Monday, July 07, 2008

Things I've Learned from the Olympic Trials (and Wimbledon)

Somehow I've turned into a sports enthusiast. I'm not a fan of any one sport in particular, but I watch whatever is on with interest and excitement. How did this happen? I guess it doesn't really matter, but I'm pretty sure I can blame My Love, who knows just about everything there is to know about most sports out there. He can enjoy a football game or a round of golf just the same. I used to think this was crazy. Now I kind of understand it.

I spent much of my non-writing time this weekend watching the Olympic trials and Wimbledon. There's a lot to learn watching sports like swimming, track and field and tennis--and I'm not just talking about how to score a tennis match, which I think I'm finally getting the hang of. Life lessons abound when you watch athletes pursue their sports with passion. Here are a few of the things I took away from this weekend of competitions:

  • Be a good sport. Roger Federer and Rafael Nadal fought long and hard for the Wimbledon championship, making the record for the longest tennis match in history. And when Nadal finally made that championship point and took the title, he actually thanked his competitor and said, "I am very happy for me, but sorry for him, because he deserved this title, too." Federer, while disappointed, took the loss with grace and style, praising Nadal for his excellent play.
  • Don't let an injury discourage you. Sprinter Tyson Gay was all set to make the Olympic team for the 100 and 200 meter races, but after qualifying for the Olympics in the 100 meter race, things changed. Within seconds of starting the 200 meter qualifier, Gay was on the ground writhing in pain. He apparently pulled a muscle and, because of the one-chance nature of the Olympic trials, the favorite sprinter and world champion lost his opportunity to compete for two Olympic metals. You wouldn't know it from listening to him, though. He was all smiles in an interview today and was looking forward to Beijing without any regrets or complaints.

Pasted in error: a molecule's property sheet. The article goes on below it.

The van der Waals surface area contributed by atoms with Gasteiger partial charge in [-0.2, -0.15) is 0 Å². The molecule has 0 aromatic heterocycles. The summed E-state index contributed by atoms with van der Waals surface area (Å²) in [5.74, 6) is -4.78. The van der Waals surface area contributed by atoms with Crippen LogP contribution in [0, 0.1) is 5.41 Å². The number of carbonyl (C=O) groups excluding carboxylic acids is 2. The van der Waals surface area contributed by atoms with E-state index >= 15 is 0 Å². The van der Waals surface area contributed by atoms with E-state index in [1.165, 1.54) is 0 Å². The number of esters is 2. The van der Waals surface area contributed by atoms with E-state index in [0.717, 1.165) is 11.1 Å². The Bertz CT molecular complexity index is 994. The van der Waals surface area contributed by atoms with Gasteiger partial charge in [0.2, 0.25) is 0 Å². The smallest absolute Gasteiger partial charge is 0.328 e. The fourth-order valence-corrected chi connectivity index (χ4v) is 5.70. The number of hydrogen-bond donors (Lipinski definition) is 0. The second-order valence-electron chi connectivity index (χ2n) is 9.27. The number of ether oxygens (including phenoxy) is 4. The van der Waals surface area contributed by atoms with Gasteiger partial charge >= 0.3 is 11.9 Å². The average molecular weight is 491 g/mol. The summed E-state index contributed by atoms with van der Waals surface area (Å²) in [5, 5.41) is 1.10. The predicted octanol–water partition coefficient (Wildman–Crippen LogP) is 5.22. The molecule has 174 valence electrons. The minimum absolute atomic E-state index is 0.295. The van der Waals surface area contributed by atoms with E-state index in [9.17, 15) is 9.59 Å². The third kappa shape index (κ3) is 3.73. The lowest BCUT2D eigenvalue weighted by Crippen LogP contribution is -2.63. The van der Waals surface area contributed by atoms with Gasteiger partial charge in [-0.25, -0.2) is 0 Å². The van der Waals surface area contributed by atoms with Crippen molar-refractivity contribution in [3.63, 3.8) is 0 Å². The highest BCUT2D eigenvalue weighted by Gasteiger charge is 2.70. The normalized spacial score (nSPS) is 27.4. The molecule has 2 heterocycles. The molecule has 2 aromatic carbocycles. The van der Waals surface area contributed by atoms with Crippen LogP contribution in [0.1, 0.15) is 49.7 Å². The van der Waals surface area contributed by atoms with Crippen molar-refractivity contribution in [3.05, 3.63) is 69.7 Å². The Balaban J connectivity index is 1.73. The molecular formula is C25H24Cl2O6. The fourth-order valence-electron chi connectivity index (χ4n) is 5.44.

• Age means nothing. Going into the Olympic trials this weekend, 41-year-old Dara Torres knew that if she won her races, she would be the oldest American swimmer to ever compete on the Olympic swim team. But she didn't let that keep her from trying. Torres has been to the Olympics four times, and Beijing will be her fifth. Until this weekend, she hadn't competed since the 2000 Olympics and yet she won the 100-meter freestyle and set the American record for the 50-meter freestyle. How's that for acting your age?
The next time I start complaining about my competition, or making excuses for why I can't get something done or why I won't even try, I hope someone reminds me of these athletes.


34 Years said...

Hey! Thanks for checking out my blog :) I just spent some time checking yours out - all those veggies sound tasty. Especially the fresh herbs - oregano...yum.

So, it's cool that you're a writer, something I'd like to be. I intend to click on some of your links and see what's there, I've been looking around for some writing exercises to get off my *ss and actually start something that's not blogging!

Ami said...

34 Years - I replied to your comment over at your site, but I just wanted to say I'm working on some writing ideas/exercises to post over at Write Out Loud, but you can find plenty in my Writerly Places blogroll. Enjoy!

nejyerf said...

i watched an interview with venus. the win was bittersweer for her i think.

she said that usually when she wins she is happy and doesn't give a thought to how the other person, who had just lost must feel.

but because she won, her sister had to lose and she felt for her sister.

that is me paraphrasing what she said. you get the gist?

it was the sweetest, most sisterly thing she could have said, after beating her sister. and being a sister myself, i could understand it and really admired her all the more.

Ami said...

nejyerf - I've found the Williams sisters, as hard as they compete with one another, are always humbled by each others' talents as well. While I'm not always a big fan of either sister, I'm always impressed by their ability to like each other at then end of the day (or match). I'm not so sure I could do the same.

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